He didn’t look like the kind of boys that had good intentions, but the kind that made the nieces of grandmothers who watched kids for a living want to wear short shorts, poke their asses out while talking loudly on the phone about what they would never do. He was the kind of boy that made average girls want to be snake charmers and dragon tamers, reaching into the front of his pants as their hearts fluttered, grabbing something they never knew could be as big as their fists.

I made it to the couch and looked at him and her. He stared for a second and then spoke.


I’d never heard of the word faggot, but even though he grinned as the word dripped from his lips that were too big for his face, I knew it was probably something I shouldn’t be.


“Are you a faggot?” he asked as nonchalantly as if he were asking my age.

I scanned my mind for an answer I’d learned from school but couldn’t find one among my favorite color, home address, name, and favorite TV show, Thundercats.

“Huh? What’s that?” I replied.

“It’s a boy that likes other boys,” he began.

He stopped and pointed to the little boy with no name.

“Do you like him? Do you like boys, period?”

“Why would I like boys?” I asked earnestly.

He ignored my question, and instead, replied with another of his own.

“Well, why do you walk and talk like that?”

When my face didn’t have an answer he could read, he elaborated.

“Like a girl.”

I shrugged. He smiled, and she dragged him up the stairs where they could do things little kids weren’t supposed to see.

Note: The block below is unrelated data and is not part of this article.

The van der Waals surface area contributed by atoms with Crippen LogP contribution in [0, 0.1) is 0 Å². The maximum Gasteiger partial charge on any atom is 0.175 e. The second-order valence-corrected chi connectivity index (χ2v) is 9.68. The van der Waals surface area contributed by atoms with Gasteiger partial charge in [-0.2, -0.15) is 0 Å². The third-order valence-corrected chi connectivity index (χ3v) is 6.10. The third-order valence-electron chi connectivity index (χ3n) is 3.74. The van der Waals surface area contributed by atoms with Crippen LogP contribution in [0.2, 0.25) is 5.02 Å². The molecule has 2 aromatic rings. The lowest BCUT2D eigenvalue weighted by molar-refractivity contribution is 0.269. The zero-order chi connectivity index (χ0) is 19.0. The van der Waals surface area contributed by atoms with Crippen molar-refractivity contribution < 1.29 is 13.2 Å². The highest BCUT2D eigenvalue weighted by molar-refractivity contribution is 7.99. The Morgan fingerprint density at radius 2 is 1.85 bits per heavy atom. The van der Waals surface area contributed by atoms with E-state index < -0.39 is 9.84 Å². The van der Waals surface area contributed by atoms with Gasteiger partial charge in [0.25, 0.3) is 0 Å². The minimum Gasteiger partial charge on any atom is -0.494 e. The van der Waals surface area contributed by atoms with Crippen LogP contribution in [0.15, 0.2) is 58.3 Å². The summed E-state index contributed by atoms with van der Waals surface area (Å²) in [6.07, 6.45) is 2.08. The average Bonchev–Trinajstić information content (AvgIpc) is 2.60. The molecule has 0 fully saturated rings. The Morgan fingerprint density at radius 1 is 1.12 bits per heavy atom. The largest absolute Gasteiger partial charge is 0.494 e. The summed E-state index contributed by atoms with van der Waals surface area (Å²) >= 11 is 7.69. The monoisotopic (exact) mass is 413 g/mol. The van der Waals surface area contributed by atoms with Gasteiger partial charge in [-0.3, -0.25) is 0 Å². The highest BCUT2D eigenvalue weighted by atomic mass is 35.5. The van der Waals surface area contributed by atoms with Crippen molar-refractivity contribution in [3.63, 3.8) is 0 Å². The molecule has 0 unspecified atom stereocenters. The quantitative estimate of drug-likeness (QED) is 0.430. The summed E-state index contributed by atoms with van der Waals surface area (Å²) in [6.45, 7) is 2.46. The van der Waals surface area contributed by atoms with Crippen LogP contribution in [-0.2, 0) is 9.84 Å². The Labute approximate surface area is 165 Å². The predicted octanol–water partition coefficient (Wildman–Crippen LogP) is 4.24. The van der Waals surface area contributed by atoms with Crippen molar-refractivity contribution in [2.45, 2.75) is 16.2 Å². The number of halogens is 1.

Up until that point, I didn’t know that boys and girls walked differently. Or that there were boys that liked boys. Or that girls liked it when boys let them reach down the front of their pants. I’d never heard of the word faggot, but even though he grinned as the word dripped from his lips that were too big for his face, I knew it was probably something I shouldn’t be.

So, I added it to the growing list of things I knew to never tell my mother. That wasn’t the last time I’d be called a faggot, but it implanted within me a fear of being considered less than what I was supposed to be. And like many other boys, I learned that words could not only hurt, but kill that little thing in your chest that made you feel warm and happy.

In my research and interviews thus far, words like faggot, sissy, punk, pussy, and many others are tools people and society at large use to  “check” one’s masculinity. Whether it’s a calculated attempt by the utterer or not, both the person who uses the word and the person it refers to are forced to engage in a never-ending battle to prove that both are worthy of being considered men.

But as many interviews with men of all ages prove, it’s a cycle that only ends in violence and emotional scars.  It’s time for us to not only rethink the claustrophobic and damaging definition of masculinity that has enslaved us all, but to question whether it’s even necessary to limit what we would consider to be a man altogether.


Tell me about a time this might have happened to you or your own thoughts on the matter either in the comments section or send a message to me.